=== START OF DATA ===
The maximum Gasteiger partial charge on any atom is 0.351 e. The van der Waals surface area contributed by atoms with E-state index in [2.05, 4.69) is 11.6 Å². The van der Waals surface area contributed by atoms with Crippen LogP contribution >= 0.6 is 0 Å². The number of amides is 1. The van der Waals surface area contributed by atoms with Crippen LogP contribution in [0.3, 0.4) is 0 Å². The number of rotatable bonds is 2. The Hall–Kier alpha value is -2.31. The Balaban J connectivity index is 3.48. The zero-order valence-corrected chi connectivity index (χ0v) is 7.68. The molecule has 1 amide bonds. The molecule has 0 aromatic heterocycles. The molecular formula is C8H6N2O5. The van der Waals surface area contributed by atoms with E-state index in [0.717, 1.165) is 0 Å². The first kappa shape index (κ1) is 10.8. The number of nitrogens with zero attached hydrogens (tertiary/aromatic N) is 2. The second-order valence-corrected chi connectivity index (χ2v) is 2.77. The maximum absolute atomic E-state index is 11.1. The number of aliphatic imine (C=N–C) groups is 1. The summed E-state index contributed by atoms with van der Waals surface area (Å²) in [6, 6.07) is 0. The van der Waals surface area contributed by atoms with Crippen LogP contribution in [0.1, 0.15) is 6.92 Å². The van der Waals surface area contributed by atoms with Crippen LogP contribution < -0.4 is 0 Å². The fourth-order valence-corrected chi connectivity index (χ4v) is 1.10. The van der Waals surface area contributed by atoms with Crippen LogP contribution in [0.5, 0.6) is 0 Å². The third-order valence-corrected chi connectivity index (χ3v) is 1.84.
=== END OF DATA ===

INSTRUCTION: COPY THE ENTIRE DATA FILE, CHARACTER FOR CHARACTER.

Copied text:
The maximum Gasteiger partial charge on any atom is 0.351 e. The van der Waals surface area contributed by atoms with E-state index in [2.05, 4.69) is 11.6 Å². The van der Waals surface area contributed by atoms with Crippen LogP contribution >= 0.6 is 0 Å². The number of amides is 1. The van der Waals surface area contributed by atoms with Crippen LogP contribution in [0.3, 0.4) is 0 Å². The number of rotatable bonds is 2. The Hall–Kier alpha value is -2.31. The Balaban J connectivity index is 3.48. The zero-order valence-corrected chi connectivity index (χ0v) is 7.68. The molecule has 1 amide bonds. The molecule has 0 aromatic heterocycles. The molecular formula is C8H6N2O5. The van der Waals surface area contributed by atoms with E-state index in [0.717, 1.165) is 0 Å². The first kappa shape index (κ1) is 10.8. The number of nitrogens with zero attached hydrogens (tertiary/aromatic N) is 2. The second-order valence-corrected chi connectivity index (χ2v) is 2.77. The maximum absolute atomic E-state index is 11.1. The number of aliphatic imine (C=N–C) groups is 1. The summed E-state index contributed by atoms with van der Waals surface area (Å²) in [6, 6.07) is 0. The van der Waals surface area contributed by atoms with Crippen LogP contribution in [0.1, 0.15) is 6.92 Å². The van der Waals surface area contributed by atoms with Crippen LogP contribution < -0.4 is 0 Å². The fourth-order valence-corrected chi connectivity index (χ4v) is 1.10. The van der Waals surface area contributed by atoms with Crippen LogP contribution in [0.5, 0.6) is 0 Å². The third-order valence-corrected chi connectivity index (χ3v) is 1.84.